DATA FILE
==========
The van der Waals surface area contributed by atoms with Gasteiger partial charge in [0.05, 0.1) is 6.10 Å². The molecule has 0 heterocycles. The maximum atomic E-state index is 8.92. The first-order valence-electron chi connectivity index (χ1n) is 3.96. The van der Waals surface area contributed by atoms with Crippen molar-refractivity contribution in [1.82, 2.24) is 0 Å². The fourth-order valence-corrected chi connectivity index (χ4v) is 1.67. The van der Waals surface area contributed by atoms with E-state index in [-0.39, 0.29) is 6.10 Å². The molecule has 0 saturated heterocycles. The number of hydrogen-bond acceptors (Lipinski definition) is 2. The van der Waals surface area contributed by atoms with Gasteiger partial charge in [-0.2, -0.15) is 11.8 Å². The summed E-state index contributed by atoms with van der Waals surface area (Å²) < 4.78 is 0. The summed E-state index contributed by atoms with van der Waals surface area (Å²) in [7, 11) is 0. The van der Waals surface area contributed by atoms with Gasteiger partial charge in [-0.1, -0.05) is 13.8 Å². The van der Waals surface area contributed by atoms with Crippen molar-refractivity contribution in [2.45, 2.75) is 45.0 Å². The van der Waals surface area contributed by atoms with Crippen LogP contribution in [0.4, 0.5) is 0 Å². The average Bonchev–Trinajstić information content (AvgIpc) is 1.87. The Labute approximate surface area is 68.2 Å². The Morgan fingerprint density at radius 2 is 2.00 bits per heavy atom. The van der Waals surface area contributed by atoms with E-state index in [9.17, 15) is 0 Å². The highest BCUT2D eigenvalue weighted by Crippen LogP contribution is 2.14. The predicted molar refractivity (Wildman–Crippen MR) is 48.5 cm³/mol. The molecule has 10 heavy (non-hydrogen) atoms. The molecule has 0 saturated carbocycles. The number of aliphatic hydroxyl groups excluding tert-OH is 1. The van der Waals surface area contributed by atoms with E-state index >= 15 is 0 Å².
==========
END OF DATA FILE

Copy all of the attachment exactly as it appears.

The van der Waals surface area contributed by atoms with Gasteiger partial charge in [0.05, 0.1) is 6.10 Å². The molecule has 0 heterocycles. The maximum atomic E-state index is 8.92. The first-order valence-electron chi connectivity index (χ1n) is 3.96. The van der Waals surface area contributed by atoms with Crippen molar-refractivity contribution in [1.82, 2.24) is 0 Å². The fourth-order valence-corrected chi connectivity index (χ4v) is 1.67. The van der Waals surface area contributed by atoms with E-state index in [-0.39, 0.29) is 6.10 Å². The molecule has 0 saturated heterocycles. The number of hydrogen-bond acceptors (Lipinski definition) is 2. The van der Waals surface area contributed by atoms with Gasteiger partial charge in [-0.2, -0.15) is 11.8 Å². The summed E-state index contributed by atoms with van der Waals surface area (Å²) < 4.78 is 0. The summed E-state index contributed by atoms with van der Waals surface area (Å²) in [7, 11) is 0. The van der Waals surface area contributed by atoms with Gasteiger partial charge in [-0.1, -0.05) is 13.8 Å². The van der Waals surface area contributed by atoms with Crippen molar-refractivity contribution in [2.45, 2.75) is 45.0 Å². The van der Waals surface area contributed by atoms with Crippen LogP contribution in [0.4, 0.5) is 0 Å². The average Bonchev–Trinajstić information content (AvgIpc) is 1.87. The Labute approximate surface area is 68.2 Å². The Morgan fingerprint density at radius 2 is 2.00 bits per heavy atom. The van der Waals surface area contributed by atoms with E-state index in [9.17, 15) is 0 Å². The highest BCUT2D eigenvalue weighted by Crippen LogP contribution is 2.14. The predicted molar refractivity (Wildman–Crippen MR) is 48.5 cm³/mol. The molecule has 10 heavy (non-hydrogen) atoms. The molecule has 0 saturated carbocycles. The number of aliphatic hydroxyl groups excluding tert-OH is 1. The van der Waals surface area contributed by atoms with E-state index >= 15 is 0 Å².